This is the function of a Minimum Wage. Since our world no longer requires all of us to work so hard that we can’t enjoy the Moments of our lives, it seems to me we would be remiss if we didn’t avail ourselves of the opportunities. When you spend a dollar, you can go to work and make another one. When you spend a minute, there is nothing you can ever do to get it back, even if you’re Jeff Bezos or Richard Cory. You get each one exactly one time. You may have millions of them left, or you may have only one more. But they’re irreplaceable. You sacrifice some minutes in exchange for improving other minutes. Make those leisure moments worth the lousy ones.

I’m told that the Minimum Wage isn’t intended for people to make a living. It’s meant for teenagers who still live at home so they can have some spending money. In other words, we don’t need to pay people a living wage just because they work full time. They need to do more to deserve that.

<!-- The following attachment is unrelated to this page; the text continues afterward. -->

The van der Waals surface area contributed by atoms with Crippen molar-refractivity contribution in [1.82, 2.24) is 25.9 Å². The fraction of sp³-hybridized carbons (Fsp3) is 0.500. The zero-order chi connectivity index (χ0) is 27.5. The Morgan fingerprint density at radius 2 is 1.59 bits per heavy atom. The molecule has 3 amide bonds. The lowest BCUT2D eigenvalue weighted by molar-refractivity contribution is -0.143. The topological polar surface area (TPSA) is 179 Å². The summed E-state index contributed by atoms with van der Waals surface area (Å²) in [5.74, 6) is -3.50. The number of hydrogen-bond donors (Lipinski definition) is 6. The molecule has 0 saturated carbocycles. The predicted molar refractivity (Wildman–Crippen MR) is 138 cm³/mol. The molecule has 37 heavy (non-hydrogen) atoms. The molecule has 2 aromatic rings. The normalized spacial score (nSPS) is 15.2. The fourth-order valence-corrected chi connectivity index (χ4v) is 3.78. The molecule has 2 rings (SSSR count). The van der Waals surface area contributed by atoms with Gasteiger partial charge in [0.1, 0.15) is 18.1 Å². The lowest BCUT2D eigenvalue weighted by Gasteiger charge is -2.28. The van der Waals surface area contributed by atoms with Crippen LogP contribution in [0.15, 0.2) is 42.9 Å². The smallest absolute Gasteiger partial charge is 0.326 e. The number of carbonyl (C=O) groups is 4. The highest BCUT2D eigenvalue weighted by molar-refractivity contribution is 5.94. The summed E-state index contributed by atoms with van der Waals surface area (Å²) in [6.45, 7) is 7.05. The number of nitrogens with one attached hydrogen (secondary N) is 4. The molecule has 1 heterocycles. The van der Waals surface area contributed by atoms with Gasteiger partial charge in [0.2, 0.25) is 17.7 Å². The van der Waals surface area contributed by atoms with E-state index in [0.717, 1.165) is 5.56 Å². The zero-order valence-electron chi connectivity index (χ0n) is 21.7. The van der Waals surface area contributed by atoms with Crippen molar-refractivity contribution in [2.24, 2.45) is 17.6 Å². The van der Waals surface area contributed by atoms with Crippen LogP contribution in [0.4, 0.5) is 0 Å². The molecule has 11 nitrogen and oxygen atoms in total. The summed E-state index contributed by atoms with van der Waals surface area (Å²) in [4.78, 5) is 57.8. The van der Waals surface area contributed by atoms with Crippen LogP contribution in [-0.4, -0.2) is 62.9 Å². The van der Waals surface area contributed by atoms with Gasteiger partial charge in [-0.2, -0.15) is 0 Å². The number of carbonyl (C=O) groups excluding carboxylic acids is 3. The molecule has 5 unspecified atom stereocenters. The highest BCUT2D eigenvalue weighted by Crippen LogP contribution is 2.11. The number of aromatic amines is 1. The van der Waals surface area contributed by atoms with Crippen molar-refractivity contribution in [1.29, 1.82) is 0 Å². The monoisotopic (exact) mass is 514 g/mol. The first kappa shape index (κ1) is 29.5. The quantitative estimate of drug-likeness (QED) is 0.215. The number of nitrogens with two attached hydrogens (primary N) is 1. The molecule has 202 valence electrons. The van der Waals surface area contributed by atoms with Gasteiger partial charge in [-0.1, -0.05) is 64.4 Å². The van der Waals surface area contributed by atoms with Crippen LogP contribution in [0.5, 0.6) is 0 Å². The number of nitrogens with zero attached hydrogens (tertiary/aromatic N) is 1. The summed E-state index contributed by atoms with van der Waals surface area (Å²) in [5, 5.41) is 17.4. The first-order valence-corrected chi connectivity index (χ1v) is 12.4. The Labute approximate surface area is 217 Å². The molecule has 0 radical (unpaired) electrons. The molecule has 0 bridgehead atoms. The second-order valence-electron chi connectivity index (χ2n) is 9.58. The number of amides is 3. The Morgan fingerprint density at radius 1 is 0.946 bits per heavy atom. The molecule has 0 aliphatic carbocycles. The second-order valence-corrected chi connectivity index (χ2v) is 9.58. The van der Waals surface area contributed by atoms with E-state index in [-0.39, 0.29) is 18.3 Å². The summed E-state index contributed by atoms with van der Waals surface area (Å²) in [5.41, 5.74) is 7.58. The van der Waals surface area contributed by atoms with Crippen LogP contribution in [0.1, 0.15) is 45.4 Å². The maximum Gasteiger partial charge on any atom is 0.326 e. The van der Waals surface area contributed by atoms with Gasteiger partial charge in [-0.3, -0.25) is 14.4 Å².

First, that argument is factually incorrect. FDR, in his Statement on The National Industrial Recovery Act, which became the basis of the minimum wage, told us, “No business which depends for existence on paying less than living wages to its workers has any right to continue in this country.” And just to be sure there was no misunderstanding, he defined his terms. “By living wages I mean more than a bare subsistence level – I mean the wages of decent living.”